In her later years, my mother wanted only to know peace and harmony.
“Stop being so difficult,” she would say to me whenever I wanted to talk about our relationship. “Just be nicer to me and everything will be fine.”
I struggled to understand how wanting to talk about our relationship was not nice. I believed talking about the challenges we faced was the path to peace and harmony.
My mother felt otherwise.
Peace and harmony come when we let the past lie where it belongs.
For me, peace and harmony are founded on honesty. Not the ‘brutal honesty’ that some feel is necessary to get it all out in the open, but rather, the heart-driven honesty of being vulnerable and truthful about what is true for you. Your pains, hurts, feelings and thoughts.
Honesty does not accuse. It reflects.It listens. It hears. I respects.
What is true for me. What is true for you. What I’m feeling. What you’re feeling. Understanding. Observing. Making conclusions about. Making decisions on.
My mother struggled to face ‘truths’, at least truths of the personal kind. To her, my constant quest to understand, know, explore and talk about our human frailties, quibbles, quirks and inconsistencies was disagreeable.
We struggled to find peace and harmony together.
In looking back on my relationship with my mother, I can see the gaps where I could have built a bridge but chose instead to stand in the brutal truth of my position without respecting hers.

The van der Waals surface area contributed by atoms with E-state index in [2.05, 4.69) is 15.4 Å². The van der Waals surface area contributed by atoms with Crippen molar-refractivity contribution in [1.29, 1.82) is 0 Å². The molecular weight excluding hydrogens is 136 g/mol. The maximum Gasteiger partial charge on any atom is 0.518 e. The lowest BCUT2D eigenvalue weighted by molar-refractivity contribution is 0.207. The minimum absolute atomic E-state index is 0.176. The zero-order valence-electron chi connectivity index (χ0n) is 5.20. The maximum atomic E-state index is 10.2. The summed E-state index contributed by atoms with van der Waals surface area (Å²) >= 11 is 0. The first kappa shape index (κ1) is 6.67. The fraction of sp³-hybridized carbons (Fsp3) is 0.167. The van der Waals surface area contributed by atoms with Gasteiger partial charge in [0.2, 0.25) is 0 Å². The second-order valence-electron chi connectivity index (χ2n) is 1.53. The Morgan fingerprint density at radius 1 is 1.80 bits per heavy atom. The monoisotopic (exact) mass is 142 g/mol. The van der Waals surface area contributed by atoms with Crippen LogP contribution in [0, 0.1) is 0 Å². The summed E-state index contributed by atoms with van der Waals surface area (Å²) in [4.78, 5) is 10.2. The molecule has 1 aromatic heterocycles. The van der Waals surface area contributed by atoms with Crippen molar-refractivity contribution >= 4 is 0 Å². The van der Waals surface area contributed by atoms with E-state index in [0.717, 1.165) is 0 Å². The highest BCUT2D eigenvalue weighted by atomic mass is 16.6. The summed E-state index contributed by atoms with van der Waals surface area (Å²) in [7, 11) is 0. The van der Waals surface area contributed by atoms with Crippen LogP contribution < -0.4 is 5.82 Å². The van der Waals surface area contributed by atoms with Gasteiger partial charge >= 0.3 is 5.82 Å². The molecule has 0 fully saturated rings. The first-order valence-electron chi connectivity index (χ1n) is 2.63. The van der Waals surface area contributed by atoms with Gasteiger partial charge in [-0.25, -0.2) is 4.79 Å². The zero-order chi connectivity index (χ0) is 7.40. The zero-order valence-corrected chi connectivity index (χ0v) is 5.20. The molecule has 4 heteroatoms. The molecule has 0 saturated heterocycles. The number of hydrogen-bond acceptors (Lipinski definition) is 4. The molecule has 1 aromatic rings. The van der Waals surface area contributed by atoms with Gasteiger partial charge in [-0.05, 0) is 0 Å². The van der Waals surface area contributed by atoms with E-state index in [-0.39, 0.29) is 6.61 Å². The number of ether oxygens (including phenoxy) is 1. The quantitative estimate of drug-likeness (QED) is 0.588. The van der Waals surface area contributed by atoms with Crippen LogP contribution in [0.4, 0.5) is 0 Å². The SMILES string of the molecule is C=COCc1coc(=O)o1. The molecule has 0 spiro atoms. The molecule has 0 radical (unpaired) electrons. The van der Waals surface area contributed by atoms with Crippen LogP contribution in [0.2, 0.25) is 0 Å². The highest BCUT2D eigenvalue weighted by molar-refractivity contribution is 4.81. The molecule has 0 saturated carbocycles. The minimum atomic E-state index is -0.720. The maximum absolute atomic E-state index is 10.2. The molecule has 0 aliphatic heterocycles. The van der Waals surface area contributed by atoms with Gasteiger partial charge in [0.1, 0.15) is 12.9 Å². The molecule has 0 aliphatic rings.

I see where her need for letting the past lie in peace was in constant conflict with my desire to unearth it, dig up the roots and till the soil so we could plant new seeds.
And I see where I ignored her cries for silence in my efforts to be heard.
And I am at peace.
Today, I can see where I judged our dance of intimacy as not enough and she saw it as too much.
I can see the steps I took that were out of time with hers, and, where our truths were singing different songs.
There is truth in everything but not all things are true.
For my mother and me, there is one truth that can never be denyed. It is unassailably true. The truth is, she gave me birth. I am grateful for the gift of life.
The rest is just a story we created to make sense of a relationship that could never be what either of us wanted or believed we needed because neither of us could see the other as the other wanted to be seen.
My mother wanted to seen as a ‘good mother’. I judged her harshly.
She felt my judgements. I felt her disappointment in me.
To grow, to learn, to become, I had to move through my feelings of not being who she wanted to become who I want to be.
I am becoming. Everyday. Me..
And there’s the truth shining bright. My relationship with my mother was exactly the one I needed to become who I am today. It was exactly the one I took to get here now.
I am grateful for the journey.
And that’s the truth.
Thank you Mom!